The appellate case, Petronas v. GoDaddy.com, came after a federal district court’s dismissal on the same facts. The facts, though relatively simple, serve as a large victory for domain name registrars since cybersquatting is becoming more common with so many recent technological. A third party registered the domain names <www.petronastower.net> and <petronastowers.net> using GoDaddy, thereby infringing or diluting the trademark PETRONAS, owned by the Malaysian oil and gas company Petroliam Nasional Berhard. The third party’s domains, via GoDaddy’s domain-forward service, led users who visited the websites to adult content instead. GoDaddy declined to penalize the cybersquatter, asserting that under the Uniform Domain Name Dispute Resolution Policy promulgated by ICANN (the Internet Corporation for Assigned Names and Numbers), a domain registrar cannot get involved in trademark disputes involving domain names.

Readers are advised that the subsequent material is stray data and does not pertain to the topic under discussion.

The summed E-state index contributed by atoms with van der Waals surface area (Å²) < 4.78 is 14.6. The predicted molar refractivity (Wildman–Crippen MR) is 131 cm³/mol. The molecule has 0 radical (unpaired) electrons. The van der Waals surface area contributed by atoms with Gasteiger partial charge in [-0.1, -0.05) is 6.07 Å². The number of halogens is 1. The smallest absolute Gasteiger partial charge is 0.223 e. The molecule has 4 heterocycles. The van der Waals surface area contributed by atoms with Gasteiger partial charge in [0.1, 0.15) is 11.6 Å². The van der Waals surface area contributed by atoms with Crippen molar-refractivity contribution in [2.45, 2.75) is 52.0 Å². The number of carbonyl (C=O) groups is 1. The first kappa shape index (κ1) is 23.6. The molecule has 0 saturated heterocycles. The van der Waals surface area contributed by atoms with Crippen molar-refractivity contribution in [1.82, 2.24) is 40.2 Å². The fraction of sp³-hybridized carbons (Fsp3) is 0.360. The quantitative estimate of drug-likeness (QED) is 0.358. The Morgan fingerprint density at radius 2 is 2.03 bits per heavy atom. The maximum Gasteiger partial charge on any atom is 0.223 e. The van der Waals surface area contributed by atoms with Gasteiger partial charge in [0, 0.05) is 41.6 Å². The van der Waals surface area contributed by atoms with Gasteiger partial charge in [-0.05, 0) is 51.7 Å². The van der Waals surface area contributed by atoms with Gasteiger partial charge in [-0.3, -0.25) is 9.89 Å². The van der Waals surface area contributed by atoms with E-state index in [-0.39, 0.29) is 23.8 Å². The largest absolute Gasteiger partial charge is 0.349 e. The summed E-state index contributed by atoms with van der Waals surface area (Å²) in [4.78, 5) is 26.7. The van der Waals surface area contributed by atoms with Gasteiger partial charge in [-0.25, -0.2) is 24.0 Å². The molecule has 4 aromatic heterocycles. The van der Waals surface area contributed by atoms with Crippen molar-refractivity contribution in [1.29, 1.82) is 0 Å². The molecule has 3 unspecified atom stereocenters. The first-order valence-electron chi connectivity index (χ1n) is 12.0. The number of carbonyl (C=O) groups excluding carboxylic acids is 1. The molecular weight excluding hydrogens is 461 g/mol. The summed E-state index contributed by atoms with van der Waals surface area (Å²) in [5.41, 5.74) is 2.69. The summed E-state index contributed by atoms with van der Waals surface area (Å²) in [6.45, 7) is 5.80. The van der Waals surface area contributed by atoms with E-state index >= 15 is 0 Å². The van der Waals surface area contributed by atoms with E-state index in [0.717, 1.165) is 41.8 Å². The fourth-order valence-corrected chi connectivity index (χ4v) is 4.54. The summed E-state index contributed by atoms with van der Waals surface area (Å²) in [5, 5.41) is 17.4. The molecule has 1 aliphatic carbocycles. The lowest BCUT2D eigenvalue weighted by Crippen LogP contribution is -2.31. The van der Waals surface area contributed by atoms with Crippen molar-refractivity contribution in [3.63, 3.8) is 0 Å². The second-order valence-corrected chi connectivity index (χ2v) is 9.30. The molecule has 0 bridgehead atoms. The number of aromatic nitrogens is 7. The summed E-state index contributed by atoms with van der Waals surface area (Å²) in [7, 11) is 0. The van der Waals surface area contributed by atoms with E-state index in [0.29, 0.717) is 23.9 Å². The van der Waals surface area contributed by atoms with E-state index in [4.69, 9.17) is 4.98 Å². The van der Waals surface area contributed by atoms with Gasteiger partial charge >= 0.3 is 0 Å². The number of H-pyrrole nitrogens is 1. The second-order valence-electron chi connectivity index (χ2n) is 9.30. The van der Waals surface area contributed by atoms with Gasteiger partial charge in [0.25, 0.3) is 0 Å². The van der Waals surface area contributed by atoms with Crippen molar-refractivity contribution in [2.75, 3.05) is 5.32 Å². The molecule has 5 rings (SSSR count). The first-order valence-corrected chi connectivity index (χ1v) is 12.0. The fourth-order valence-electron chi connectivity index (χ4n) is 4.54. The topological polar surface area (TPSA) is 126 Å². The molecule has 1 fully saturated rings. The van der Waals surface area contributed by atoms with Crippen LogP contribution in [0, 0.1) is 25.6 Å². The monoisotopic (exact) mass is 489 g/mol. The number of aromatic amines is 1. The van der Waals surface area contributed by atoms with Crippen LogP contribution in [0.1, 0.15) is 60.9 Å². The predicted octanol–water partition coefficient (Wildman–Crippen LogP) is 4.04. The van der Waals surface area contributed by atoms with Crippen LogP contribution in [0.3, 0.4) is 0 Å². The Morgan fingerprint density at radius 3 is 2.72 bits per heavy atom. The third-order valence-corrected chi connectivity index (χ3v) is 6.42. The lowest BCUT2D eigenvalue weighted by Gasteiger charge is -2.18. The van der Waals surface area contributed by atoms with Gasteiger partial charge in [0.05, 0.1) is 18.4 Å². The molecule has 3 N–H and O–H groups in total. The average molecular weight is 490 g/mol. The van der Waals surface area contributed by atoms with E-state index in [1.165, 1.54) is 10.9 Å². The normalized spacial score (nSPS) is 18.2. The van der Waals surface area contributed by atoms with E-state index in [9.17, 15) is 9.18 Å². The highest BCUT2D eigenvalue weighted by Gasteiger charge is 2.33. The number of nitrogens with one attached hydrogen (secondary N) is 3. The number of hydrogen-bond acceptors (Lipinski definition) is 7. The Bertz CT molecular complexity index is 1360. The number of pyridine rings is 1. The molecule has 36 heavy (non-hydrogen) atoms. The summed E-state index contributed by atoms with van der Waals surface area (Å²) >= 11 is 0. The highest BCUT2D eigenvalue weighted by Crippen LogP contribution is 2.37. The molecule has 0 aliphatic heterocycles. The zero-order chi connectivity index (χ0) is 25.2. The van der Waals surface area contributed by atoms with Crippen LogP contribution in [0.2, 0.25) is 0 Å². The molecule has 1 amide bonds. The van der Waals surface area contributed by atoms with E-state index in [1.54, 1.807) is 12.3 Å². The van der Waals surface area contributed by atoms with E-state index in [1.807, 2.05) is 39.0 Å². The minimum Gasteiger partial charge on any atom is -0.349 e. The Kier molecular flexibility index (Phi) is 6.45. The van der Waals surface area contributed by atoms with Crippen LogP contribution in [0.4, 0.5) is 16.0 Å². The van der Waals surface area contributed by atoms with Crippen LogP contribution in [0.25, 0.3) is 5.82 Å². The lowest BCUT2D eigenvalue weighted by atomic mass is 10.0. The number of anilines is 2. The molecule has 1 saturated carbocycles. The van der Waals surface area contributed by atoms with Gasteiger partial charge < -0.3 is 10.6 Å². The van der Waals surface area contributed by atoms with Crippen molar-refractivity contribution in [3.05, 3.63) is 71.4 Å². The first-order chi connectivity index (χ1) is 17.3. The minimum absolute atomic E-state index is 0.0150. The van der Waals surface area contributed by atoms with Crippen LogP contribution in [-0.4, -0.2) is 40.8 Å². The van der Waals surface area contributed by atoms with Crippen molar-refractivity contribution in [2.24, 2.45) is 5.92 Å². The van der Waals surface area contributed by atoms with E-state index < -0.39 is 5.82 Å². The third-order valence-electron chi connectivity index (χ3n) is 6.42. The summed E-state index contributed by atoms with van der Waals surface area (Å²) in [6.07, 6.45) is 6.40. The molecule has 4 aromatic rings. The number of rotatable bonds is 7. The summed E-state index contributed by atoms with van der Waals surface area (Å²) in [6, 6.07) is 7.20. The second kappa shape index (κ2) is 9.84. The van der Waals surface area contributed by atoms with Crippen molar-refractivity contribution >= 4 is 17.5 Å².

Petroliam Nasional Berhard brought suit, alleging contributory trademark infringement by GoDaddy for hosting the infringing websites and providing a forwarding service to adult content. The district court declined to hold GoDaddy liable for refusing to take action.
On appeal, Petroliam Nasional Berhard requested that the Ninth Circuit allow a claim under the 1999 Anticybersquatting Consumer Protection Act (ACPA), a law that allows trademark owners to contest infringing domain names, against a domain name registrar if the registrar’s conduct contributed to the cybersquatter’s trademark infringement. The Ninth Circuit ruled against Petroliam Nasional Berhard, referring to the need to “spare neutral third party services providers from divining the intent of their customers” who registered or redirected domain names.
While GoDaddy is the world’s largest domain name registrar, hosting approximately 50 million registered domain names in its database, the ruling extends to smaller domain name registrars as well. Considering the vast number of domain names registered through GoDaddy, the Court pointed out that it would be nearly impossible for GoDaddy to track which domain names were legitimate and lawful and which were being used for cybersquatting.